On our last trip to Paris, Morgen and I met some friends for dinner at a restaurant that had gotten some very good reviews. The owner of the restaurant arrived at our table to take our orders, and we told him the prix fixe set menu sounded good. He looked strangely concerned, as though we foreigners couldn’t possibly know what we were getting ourselves into. “You understand,” he asked, “that this meal includes an aperitif, an entree, a main course, a dessert, and coffee…and an unlimited quantity of wine?” We nodded and assured him that we knew the routine. He smiled slyly and said, “Ah bon. There will also be…some surprises.”
A few moments later, a small dish of sausages arrived at our table—an amuse bouche, or a sort of pre-appetizer—along with some fresh bread. Then the advertised courses appeared, one by one, until finally, after coffee, the owner returned with a bottle and four small glasses in his hands and a conspiratorial expression on his face. “A little something to conclude your meal,” he offered, and poured us each a glass of marc, a potent digestif distilled from the bits of grape skin left over when wine is made. Splendid. We would have enjoyed the meal thoroughly even without the unadvertised extras, but the unexpected attention to detail left us with an even warmer feeling about the restaurant.
Little Things Mean a Lot
In New Orleans, the term that would be used to describe “a little something extra” of this sort is lagniappe, pronounced “LAN-yap.” There is an old custom among merchants in New Orleans to add a small, nearly trivial gift to an order—particularly for large purchases or repeat customers. The word “lagniappe” originally comes from the Quechua word yapay (“to give more”), which led to yapa (“gift”), and then to the American Spanish la ñapa (“the gift”). Although the term lagniappe is not used in, say, Paris, the underlying principle appears in many forms in many cultures—including the “baker’s dozen” that was once the norm in North America.
There’s a subtle yet powerful psychological principle at work here: the amount or quality of something you actually receive is not as important as how it compares to what you were anticipating. For example, let’s say you see an ad on TV for a salad steamer and think, “Wow, I have to buy this.” When your package arrives in the mail, you discover it contains not just what you ordered, but as a special thank-you gift, a certificate redeemable for a free head of lettuce. Because what you got was more than you thought you paid for, you’re likely to feel happier with your purchase and more favorably disposed toward the merchant. On the other hand, if the merchant had promised “free lettuce with purchase” and you expected a fresh head of lettuce in the box, you might be disappointed and annoyed to find that you have to make an extra trip to the store to get what you paid for. The actual contents of the package may have been the same in both cases, but your reaction was different because of the expectations you had.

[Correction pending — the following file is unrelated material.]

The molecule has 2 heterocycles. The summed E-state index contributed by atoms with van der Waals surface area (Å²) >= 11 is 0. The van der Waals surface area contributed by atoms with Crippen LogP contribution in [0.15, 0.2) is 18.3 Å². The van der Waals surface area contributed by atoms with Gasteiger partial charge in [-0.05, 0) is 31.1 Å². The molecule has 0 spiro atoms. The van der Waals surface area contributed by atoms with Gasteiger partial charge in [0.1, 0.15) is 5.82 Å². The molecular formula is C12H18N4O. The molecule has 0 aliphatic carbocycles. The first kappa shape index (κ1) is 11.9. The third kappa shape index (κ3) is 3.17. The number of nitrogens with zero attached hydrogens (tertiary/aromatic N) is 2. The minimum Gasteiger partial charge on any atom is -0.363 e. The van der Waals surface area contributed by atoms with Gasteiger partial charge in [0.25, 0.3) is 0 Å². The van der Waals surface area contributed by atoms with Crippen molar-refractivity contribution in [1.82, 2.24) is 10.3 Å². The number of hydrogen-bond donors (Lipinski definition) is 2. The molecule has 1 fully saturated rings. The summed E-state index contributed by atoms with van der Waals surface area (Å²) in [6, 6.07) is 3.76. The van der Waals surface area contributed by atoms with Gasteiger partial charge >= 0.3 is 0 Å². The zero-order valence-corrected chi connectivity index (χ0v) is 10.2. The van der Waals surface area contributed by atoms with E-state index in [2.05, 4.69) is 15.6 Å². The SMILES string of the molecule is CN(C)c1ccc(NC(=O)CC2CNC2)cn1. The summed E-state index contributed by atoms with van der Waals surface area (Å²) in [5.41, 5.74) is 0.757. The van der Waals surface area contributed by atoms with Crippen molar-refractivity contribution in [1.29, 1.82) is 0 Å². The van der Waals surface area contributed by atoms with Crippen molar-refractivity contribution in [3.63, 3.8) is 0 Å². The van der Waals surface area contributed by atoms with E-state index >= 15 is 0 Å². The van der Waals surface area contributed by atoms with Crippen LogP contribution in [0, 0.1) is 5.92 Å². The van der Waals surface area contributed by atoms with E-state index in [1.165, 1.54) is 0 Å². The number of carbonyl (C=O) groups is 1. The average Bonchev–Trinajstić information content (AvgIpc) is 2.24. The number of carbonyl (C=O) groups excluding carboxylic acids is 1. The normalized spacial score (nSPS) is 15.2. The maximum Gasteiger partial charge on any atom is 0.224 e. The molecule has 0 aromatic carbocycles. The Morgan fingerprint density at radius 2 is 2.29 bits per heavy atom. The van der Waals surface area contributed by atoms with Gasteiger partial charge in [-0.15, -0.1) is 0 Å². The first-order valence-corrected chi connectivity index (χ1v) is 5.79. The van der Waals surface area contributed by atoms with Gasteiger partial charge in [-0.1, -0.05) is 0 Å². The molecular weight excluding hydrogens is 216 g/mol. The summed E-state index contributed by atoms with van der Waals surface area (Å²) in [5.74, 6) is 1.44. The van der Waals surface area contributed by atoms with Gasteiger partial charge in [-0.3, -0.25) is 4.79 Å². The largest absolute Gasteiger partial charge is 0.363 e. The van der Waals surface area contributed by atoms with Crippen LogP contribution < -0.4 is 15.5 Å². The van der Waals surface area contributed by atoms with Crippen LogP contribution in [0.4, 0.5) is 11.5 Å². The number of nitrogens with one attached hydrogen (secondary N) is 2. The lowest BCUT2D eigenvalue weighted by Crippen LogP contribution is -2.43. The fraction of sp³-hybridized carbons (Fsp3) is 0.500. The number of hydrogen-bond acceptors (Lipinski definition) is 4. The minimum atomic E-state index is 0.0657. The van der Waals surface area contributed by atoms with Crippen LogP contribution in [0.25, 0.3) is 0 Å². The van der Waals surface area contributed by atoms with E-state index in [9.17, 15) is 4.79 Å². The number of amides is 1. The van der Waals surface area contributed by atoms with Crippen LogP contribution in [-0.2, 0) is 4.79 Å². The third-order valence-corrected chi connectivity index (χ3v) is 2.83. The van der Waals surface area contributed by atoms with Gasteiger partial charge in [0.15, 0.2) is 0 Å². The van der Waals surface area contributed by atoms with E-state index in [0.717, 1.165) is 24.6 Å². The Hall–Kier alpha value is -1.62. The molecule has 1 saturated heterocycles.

As Seen on TV
This principle can be a very effective marketing tool if used correctly; it can also, of course, be abused. If you have three products that are all cheaply made and collectively worth US$10, how do you sell the set for twice that? Easy: hype up just one of the products and advertise it at the “low, low” price of “only” $20. Then, dramatically, add: “But wait, there’s more!” and mention, as if benevolently bestowing excess riches on a favorite nephew, that you’re going to throw in the other two products “absolutely free!” This strategy works surprisingly well, all because the initial step of setting expectations was executed so cunningly. This is also why some hardware and software developers in the computer industry have adopted a mantra: “Underpromise and overdeliver.” What counts is not so much the feature set and delivery date of a product, but rather how the reality compares to what your customer (or your manager) was expecting.
This is not to say, of course, that the notion of lagniappe is always or even usually misapplied; merchants who are generous—or just very savvy—may well give you more than you pay for. For that matter, you don’t even need to be selling something to apply the principle of lagniappe—it is equally effective when giving gifts, inviting friends over for dinner, or even writing a book. But for lagniappe to function most effectively, it should really be unexpected. (This is why I’m perturbed at New Orleans merchants who go out of their way to advertise “We Offer Lagniappe!” on their signs—that seems to me to be missing the point.) When the “little something extra” is a surprise, it can truly delight the recipient. —Joe Kissell
A Little Something Extra
If you enjoy reading Interesting Thing of the Day, you might also want to check out idea a day. I don’t have anything to do with this site personally, but I’ve enjoyed reading it for quite some time. Every day, a new idea—often for a new product or service, but there’s quite a variety—appears on this site. You can also subscribe to the ideas by email, which I find more convenient. Ideas are contributed by readers and are in the public domain, so anyone who thought the idea was worthwhile could attempt to implement it. Some of the ideas are really brilliant; others border on the absurd. But they’re all free, and well worth a few seconds of your time to glance at every day. You may stumble on a real gem.
If you like stories, you may enjoy the CD Louisiana Lagniappe Storytelling Collection by Rose Anne St. Romain. For Cajun recipes, try Louisiana Lagniappe by Mercedes Vidrine or Lagniappe: “Something a Little Extra Special”: Louisiana Cooking Form the Kitchen of Chef Walter’s Blue Bayou Inn by Walter G. Mazur.